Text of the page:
Eastern Kentucky and Appalachia once served as an emblem of Westward extension and the American dream. In more recent years, however, this region of the Bluegrass State has become the face of endemic poverty and social stagnation — a sharp contrast to the wealth in the Golden Triangle. As the gap between the rich and poor continues to grow across the U.S., so too does it expand in Kentucky.

For most of its 223-year history, Kentucky has stood at a crossroads.

When Daniel Boone and his motley crew of pioneers first descended Kentucky’s eastern slopes and reached its fertile valleys, they did so through the Cumberland Gap, a jagged notch in the Appalachian Mountains that stitched together present-day Kentucky, Tennessee and Virginia like a seam. Historians have since named this route “the doorway to the West,” designating it as one of the nation’s earliest emblems of the American Dream.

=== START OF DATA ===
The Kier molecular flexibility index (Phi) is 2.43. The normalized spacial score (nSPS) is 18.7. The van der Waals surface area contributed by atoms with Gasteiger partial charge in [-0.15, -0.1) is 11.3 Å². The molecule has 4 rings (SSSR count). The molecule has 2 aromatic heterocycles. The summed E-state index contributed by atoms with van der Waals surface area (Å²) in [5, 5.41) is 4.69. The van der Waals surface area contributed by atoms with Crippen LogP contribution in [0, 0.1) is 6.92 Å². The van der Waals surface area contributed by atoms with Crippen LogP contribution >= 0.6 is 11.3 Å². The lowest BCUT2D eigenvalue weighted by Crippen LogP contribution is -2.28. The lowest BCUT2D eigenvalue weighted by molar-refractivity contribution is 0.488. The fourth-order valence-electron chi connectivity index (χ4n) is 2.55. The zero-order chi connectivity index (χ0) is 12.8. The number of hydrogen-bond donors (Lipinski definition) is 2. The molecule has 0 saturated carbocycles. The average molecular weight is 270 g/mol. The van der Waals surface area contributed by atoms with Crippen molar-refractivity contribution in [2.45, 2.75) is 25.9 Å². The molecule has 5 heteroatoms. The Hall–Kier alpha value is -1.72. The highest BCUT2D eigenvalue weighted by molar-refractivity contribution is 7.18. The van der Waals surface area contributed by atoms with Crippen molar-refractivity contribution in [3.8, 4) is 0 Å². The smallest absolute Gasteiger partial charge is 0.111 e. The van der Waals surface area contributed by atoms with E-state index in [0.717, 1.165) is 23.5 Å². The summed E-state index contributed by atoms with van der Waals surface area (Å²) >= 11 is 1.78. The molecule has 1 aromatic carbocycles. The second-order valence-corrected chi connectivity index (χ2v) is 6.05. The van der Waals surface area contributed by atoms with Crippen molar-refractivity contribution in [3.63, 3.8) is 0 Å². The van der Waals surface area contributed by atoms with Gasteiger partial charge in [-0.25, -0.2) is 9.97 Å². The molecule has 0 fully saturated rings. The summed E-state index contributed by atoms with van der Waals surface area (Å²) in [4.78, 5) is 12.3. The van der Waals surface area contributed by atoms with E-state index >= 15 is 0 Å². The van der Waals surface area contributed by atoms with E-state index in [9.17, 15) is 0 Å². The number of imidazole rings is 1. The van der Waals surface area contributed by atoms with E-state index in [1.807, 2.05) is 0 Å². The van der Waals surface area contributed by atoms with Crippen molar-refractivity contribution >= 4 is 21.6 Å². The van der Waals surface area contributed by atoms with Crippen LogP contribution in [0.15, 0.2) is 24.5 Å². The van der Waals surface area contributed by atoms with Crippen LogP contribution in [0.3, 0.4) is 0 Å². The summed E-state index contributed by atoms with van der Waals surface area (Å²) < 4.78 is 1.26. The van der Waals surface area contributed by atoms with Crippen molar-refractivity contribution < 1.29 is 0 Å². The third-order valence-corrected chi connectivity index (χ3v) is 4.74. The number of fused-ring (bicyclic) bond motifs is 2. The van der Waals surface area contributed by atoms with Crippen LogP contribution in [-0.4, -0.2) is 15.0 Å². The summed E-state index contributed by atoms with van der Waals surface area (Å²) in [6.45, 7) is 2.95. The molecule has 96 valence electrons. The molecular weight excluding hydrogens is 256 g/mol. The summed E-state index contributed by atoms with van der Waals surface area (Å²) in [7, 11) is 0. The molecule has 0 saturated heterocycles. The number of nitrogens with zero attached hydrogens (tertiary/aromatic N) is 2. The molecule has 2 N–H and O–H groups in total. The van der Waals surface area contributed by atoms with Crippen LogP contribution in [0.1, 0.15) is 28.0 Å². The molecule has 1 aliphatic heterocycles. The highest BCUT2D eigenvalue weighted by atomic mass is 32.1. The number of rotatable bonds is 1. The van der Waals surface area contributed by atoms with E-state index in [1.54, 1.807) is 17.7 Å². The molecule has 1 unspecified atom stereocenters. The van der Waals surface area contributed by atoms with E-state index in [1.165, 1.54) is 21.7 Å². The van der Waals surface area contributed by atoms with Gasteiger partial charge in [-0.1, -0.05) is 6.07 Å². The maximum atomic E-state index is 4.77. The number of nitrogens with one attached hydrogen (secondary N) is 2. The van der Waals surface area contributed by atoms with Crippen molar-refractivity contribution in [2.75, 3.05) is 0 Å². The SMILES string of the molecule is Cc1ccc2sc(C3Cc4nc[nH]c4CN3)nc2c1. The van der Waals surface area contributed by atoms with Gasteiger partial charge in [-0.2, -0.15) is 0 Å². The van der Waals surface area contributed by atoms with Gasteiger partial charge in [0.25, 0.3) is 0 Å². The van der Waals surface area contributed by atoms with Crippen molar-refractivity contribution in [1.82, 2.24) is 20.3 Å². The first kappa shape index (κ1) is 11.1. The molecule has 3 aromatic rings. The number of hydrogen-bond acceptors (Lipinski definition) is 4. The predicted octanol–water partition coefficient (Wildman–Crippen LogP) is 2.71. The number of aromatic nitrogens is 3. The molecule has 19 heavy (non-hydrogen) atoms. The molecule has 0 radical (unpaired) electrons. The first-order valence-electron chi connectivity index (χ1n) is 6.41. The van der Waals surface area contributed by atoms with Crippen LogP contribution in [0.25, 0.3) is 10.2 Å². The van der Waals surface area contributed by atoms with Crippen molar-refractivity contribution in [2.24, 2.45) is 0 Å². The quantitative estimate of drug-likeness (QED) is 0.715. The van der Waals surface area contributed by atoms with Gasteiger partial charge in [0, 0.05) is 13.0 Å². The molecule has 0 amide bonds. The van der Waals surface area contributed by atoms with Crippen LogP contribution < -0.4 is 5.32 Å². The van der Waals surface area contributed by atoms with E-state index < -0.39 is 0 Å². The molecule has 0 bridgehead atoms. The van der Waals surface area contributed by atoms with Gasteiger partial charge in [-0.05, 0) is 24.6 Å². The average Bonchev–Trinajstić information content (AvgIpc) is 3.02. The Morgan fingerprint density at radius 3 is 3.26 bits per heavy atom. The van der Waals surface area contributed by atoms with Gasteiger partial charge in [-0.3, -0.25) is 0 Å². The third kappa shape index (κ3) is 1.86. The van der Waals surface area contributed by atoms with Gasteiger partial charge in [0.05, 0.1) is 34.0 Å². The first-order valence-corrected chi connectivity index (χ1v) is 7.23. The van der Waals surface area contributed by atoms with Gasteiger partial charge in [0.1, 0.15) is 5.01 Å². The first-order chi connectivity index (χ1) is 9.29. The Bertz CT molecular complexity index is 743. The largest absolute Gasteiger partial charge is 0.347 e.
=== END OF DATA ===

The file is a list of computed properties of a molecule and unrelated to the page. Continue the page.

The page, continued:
Today, however, poverty rates in 109 of Kentucky’s 120 counties exceed the national average, according to the U.S. Department of Agriculture’s Economic Research Service. Thirteen counties in Appalachian Kentucky buckle beneath poverty rates that exceed 30 percent. In 2013, one-fourth of Kentucky’s children lived in poverty, according to the Census Bureau’s American Community Survey. Three Kentucky counties — Perry, Leslie and Floyd — have life expectancies that more closely resemble rates in developing countries such as Bangladesh and Algeria than those in industrial nations, according to the Institute of Health Metrics and Evaluation at the University of Washington.

The U.S. Census Bureau recognizes Owsley County, Kentucky, as the nation’s most impoverished municipality. Like many areas of Appalachia, the county of nearly 5,000 people bears the scars of a coal industry in rapid decline. Abandoned general stores pockmark the county’s isolated thoroughfares, and defunct infrastructure stymies commerce. The median household income sits at $18,896, and 42 percent of the residents live under the poverty line.